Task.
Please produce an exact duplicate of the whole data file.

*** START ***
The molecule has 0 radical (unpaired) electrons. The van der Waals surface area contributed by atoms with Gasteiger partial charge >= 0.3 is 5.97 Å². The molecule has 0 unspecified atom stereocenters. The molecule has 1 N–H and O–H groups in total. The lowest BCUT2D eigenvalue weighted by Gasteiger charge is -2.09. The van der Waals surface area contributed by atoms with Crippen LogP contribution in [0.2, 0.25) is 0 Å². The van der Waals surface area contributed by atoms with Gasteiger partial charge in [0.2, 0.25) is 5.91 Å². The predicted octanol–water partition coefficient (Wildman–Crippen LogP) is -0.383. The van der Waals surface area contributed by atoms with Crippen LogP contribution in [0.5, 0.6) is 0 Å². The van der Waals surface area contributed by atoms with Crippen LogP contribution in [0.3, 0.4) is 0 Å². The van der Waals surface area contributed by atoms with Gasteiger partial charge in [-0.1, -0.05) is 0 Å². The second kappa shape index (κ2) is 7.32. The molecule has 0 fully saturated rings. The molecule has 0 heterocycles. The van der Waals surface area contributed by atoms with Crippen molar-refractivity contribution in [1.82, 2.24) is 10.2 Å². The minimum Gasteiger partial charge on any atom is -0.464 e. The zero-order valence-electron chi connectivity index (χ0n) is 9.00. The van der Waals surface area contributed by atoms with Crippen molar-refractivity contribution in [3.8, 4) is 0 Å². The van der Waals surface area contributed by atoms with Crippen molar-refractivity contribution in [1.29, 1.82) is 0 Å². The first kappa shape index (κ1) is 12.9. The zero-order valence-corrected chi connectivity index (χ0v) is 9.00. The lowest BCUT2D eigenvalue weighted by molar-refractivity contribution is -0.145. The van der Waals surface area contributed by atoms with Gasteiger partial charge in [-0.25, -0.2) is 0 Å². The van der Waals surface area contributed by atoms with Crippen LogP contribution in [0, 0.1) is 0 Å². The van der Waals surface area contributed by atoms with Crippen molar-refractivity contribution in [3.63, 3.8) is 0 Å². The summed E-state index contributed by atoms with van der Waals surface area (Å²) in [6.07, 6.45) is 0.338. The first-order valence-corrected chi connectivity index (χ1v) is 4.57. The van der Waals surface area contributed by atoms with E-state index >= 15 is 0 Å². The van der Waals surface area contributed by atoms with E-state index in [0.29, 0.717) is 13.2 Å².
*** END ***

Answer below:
The molecule has 0 radical (unpaired) electrons. The van der Waals surface area contributed by atoms with Gasteiger partial charge >= 0.3 is 5.97 Å². The molecule has 0 unspecified atom stereocenters. The molecule has 1 N–H and O–H groups in total. The lowest BCUT2D eigenvalue weighted by Gasteiger charge is -2.09. The van der Waals surface area contributed by atoms with Crippen LogP contribution in [0.2, 0.25) is 0 Å². The van der Waals surface area contributed by atoms with Gasteiger partial charge in [0.2, 0.25) is 5.91 Å². The predicted octanol–water partition coefficient (Wildman–Crippen LogP) is -0.383. The van der Waals surface area contributed by atoms with Crippen LogP contribution in [0.5, 0.6) is 0 Å². The van der Waals surface area contributed by atoms with Crippen LogP contribution in [0.3, 0.4) is 0 Å². The van der Waals surface area contributed by atoms with Gasteiger partial charge in [-0.1, -0.05) is 0 Å². The second kappa shape index (κ2) is 7.32. The molecule has 0 fully saturated rings. The molecule has 0 heterocycles. The van der Waals surface area contributed by atoms with Crippen molar-refractivity contribution in [1.82, 2.24) is 10.2 Å². The minimum Gasteiger partial charge on any atom is -0.464 e. The zero-order valence-electron chi connectivity index (χ0n) is 9.00. The van der Waals surface area contributed by atoms with Crippen molar-refractivity contribution in [3.8, 4) is 0 Å². The van der Waals surface area contributed by atoms with Crippen molar-refractivity contribution in [1.29, 1.82) is 0 Å². The first kappa shape index (κ1) is 12.9. The zero-order valence-corrected chi connectivity index (χ0v) is 9.00. The lowest BCUT2D eigenvalue weighted by molar-refractivity contribution is -0.145. The van der Waals surface area contributed by atoms with Gasteiger partial charge in [-0.25, -0.2) is 0 Å². The van der Waals surface area contributed by atoms with Crippen LogP contribution in [0, 0.1) is 0 Å². The van der Waals surface area contributed by atoms with Crippen molar-refractivity contribution in [3.63, 3.8) is 0 Å². The summed E-state index contributed by atoms with van der Waals surface area (Å²) in [6.07, 6.45) is 0.338. The first-order valence-corrected chi connectivity index (χ1v) is 4.57. The van der Waals surface area contributed by atoms with E-state index >= 15 is 0 Å². The van der Waals surface area contributed by atoms with E-state index in [0.29, 0.717) is 13.2 Å².